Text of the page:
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Lifetime Labor Supply and Human Capital Investment

Author

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  • Yongseok Shin

    (Washington University in St. Louis)

  • Ananth Seshadri

    (University of Wisconsin)

  • Rody Manuelli

    (Washington University in St. Louis)

Abstract

We develop a model of retirement and human capital investment to study the effects of tax and retirement policies. Workers choose the supply of raw labor (career length) and also the human capital embodied in their labor. Our model explains a significant fraction of the US-Europe difference in schooling and retirement. The model predicts that reforms of the European retirement policies modeled after the US can deliver 15--35 percent gains in per-worker output in the long run. Increased human capital investment in and out of school accounts for most of the gains, with relatively small changes in career length.

Suggested Citation

  • Yongseok Shin & Ananth Seshadri & Rody Manuelli, 2012. "Lifetime Labor Supply and Human Capital Investment," 2012 Meeting Papers 946, Society for Economic Dynamics.
  • Handle: RePEc:red:sed012:946
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    References listed on IDEAS

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    1. Edward C. Prescott & Johanna Wallenius, 2012. "Aggregate labor supply," Quarterly Review, Federal Reserve Bank of Minneapolis, issue Oct.
    2. Eric French & John Bailey Jones, 2011. "The Effects of Health Insurance and Self‐Insurance on Retirement Behavior," Econometrica, Econometric Society, vol. 79(3), pages 693-732, May.
    3. John Rust & Christopher Phelan, 1997. "How Social Security and Medicare Affect Retirement Behavior in a World of Incomplete Markets," Econometrica, Econometric Society, vol. 65(4), pages 781-832, July.
    4. Jonathan Gruber & David A. Wise, 1999. "Introduction to "Social Security and Retirement around the World"," NBER Chapters,in: Social Security and Retirement around the World, pages 1-35 National Bureau of Economic Research, Inc.
    5. Laitner, John & Silverman, Dan, 2012. "Consumption, retirement and social security: Evaluating the efficiency of reform that encourages longer careers," Journal of Public Economics, Elsevier, vol. 96(7-8), pages 615-634.
    6. Chad Turner & Robert Tamura & Sean Mulholland & Scott Baier, 2007. "Education and income of the states of the United States: 1840–2000," Journal of Economic Growth, Springer, vol. 12(2), pages 101-158, June.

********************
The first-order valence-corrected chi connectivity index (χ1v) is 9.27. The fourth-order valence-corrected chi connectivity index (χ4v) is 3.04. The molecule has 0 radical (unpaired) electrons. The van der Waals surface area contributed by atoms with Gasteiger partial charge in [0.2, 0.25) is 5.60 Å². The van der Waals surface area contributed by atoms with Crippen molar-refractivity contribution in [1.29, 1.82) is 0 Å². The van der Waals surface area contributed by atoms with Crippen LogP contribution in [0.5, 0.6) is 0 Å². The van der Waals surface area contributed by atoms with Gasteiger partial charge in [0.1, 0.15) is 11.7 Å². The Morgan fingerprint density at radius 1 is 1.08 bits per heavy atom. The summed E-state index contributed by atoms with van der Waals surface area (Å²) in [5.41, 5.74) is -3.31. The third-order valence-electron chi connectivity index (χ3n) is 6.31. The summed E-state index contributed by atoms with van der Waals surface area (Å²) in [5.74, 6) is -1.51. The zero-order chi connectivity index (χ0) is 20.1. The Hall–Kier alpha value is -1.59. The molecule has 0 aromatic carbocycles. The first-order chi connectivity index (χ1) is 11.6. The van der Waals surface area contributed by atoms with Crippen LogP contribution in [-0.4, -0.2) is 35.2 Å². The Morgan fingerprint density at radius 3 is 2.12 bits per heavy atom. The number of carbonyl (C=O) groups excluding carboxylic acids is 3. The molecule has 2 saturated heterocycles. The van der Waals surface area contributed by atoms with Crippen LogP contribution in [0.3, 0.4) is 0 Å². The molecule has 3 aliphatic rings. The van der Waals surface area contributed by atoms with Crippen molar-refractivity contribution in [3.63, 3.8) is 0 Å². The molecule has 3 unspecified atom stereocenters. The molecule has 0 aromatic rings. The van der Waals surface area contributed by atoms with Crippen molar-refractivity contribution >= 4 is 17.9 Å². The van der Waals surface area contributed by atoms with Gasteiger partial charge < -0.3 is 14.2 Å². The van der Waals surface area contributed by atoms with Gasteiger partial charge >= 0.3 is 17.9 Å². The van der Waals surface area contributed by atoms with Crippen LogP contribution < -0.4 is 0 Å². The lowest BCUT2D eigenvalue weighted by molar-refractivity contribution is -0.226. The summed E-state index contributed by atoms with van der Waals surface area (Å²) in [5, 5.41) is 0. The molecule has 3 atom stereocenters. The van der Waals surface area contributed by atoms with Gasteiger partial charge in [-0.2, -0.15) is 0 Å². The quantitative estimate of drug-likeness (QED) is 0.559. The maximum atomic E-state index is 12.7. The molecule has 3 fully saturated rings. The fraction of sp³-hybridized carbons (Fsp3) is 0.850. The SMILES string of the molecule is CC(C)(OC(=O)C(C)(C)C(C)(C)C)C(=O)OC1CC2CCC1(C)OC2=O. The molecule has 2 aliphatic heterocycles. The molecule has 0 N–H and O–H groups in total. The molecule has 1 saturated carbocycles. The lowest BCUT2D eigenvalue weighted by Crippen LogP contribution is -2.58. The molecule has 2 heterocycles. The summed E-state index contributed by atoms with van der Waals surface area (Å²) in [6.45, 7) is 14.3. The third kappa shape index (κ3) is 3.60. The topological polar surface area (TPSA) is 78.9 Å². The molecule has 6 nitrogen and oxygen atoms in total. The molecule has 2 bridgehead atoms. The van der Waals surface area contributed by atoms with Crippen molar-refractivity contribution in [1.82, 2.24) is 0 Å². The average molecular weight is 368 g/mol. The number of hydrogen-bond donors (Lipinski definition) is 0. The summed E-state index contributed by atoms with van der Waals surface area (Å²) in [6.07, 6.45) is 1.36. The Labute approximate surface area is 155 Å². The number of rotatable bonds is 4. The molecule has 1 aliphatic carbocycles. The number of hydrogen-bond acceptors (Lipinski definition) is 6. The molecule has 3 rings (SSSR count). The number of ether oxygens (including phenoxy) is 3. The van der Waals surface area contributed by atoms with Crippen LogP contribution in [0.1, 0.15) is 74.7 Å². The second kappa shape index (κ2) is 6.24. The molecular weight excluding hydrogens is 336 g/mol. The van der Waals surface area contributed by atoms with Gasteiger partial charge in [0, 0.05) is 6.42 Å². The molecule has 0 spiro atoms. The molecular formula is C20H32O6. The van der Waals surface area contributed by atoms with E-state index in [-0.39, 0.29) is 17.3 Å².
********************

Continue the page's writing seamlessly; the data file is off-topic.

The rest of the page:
7. Susumu Imai & Michael P. Keane, 2004. "Intertemporal Labor Supply and Human Capital Accumulation," International Economic Review, Department of Economics, University of Pennsylvania and Osaka University Institute of Social and Economic Research Association, vol. 45(2), pages 601-641, May.
    8. Rodolfo E. Manuelli & Ananth Seshadri, 2009. "Explaining International Fertility Differences," The Quarterly Journal of Economics, Oxford University Press, vol. 124(2), pages 771-807.
    9. David Neumark & Wendy A. Stock, 1999. "Age Discrimination Laws and Labor Market Efficiency," Journal of Political Economy, University of Chicago Press, vol. 107(5), pages 1081-1110, October.
    10. Jonathan Gruber & David A. Wise, 2007. "Social Security Programs and Retirement around the World: Fiscal Implications of Reform," NBER Books, National Bureau of Economic Research, Inc, number grub07-1.
    11. Jonathan Gruber & David A. Wise, 1999. "Social Security and Retirement around the World," NBER Books, National Bureau of Economic Research, Inc, number grub99-1.
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    Cited by:

    1. Daniel, Betty C. & Gao, Si, 2015. "Implications of productive government spending for fiscal policy," Journal of Economic Dynamics and Control, Elsevier, vol. 55(C), pages 148-175.
    2. Sau-Him Lau, 2013. "Does longevity improvement always raise the length of schooling through the longer-horizon mechanism?," 2013 Meeting Papers 292, Society for Economic Dynamics.
    3. repec:eee:mateco:v:72:y:2017:i:c:p:134-144 is not listed on IDEAS

    More about this item

    JEL classification:

    • E24 - Macroeconomics and Monetary Economics - - Consumption, Saving, Production, Employment, and Investment - - - Employment; Unemployment; Wages; Intergenerational Income Distribution; Aggregate Human Capital; Aggregate Labor Productivity
    • J24 - Labor and Demographic Economics - - Demand and Supply of Labor - - - Human Capital; Skills; Occupational Choice; Labor Productivity

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